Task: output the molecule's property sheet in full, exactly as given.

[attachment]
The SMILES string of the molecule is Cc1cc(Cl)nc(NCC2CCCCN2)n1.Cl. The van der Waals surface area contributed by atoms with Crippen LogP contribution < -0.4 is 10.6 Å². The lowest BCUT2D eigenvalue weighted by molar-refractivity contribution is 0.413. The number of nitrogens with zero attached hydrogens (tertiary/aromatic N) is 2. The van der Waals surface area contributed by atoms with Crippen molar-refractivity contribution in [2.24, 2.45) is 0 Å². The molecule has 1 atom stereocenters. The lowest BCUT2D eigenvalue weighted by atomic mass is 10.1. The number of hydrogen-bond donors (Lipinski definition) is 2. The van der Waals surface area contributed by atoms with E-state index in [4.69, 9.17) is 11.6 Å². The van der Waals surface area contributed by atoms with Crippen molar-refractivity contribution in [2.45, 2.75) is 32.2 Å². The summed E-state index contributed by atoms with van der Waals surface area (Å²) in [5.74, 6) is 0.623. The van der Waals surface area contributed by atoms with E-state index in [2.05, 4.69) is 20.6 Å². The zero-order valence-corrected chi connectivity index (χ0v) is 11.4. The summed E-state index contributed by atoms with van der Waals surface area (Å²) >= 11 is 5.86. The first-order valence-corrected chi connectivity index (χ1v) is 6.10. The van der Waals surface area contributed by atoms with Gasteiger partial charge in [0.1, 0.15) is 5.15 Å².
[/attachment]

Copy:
The SMILES string of the molecule is Cc1cc(Cl)nc(NCC2CCCCN2)n1.Cl. The van der Waals surface area contributed by atoms with Crippen LogP contribution < -0.4 is 10.6 Å². The lowest BCUT2D eigenvalue weighted by molar-refractivity contribution is 0.413. The number of nitrogens with zero attached hydrogens (tertiary/aromatic N) is 2. The van der Waals surface area contributed by atoms with Crippen molar-refractivity contribution in [2.24, 2.45) is 0 Å². The molecule has 1 atom stereocenters. The lowest BCUT2D eigenvalue weighted by atomic mass is 10.1. The number of hydrogen-bond donors (Lipinski definition) is 2. The van der Waals surface area contributed by atoms with E-state index in [4.69, 9.17) is 11.6 Å². The van der Waals surface area contributed by atoms with Crippen molar-refractivity contribution in [2.45, 2.75) is 32.2 Å². The summed E-state index contributed by atoms with van der Waals surface area (Å²) in [5.74, 6) is 0.623. The van der Waals surface area contributed by atoms with E-state index in [2.05, 4.69) is 20.6 Å². The zero-order valence-corrected chi connectivity index (χ0v) is 11.4. The summed E-state index contributed by atoms with van der Waals surface area (Å²) >= 11 is 5.86. The first-order valence-corrected chi connectivity index (χ1v) is 6.10. The van der Waals surface area contributed by atoms with Gasteiger partial charge in [0.1, 0.15) is 5.15 Å².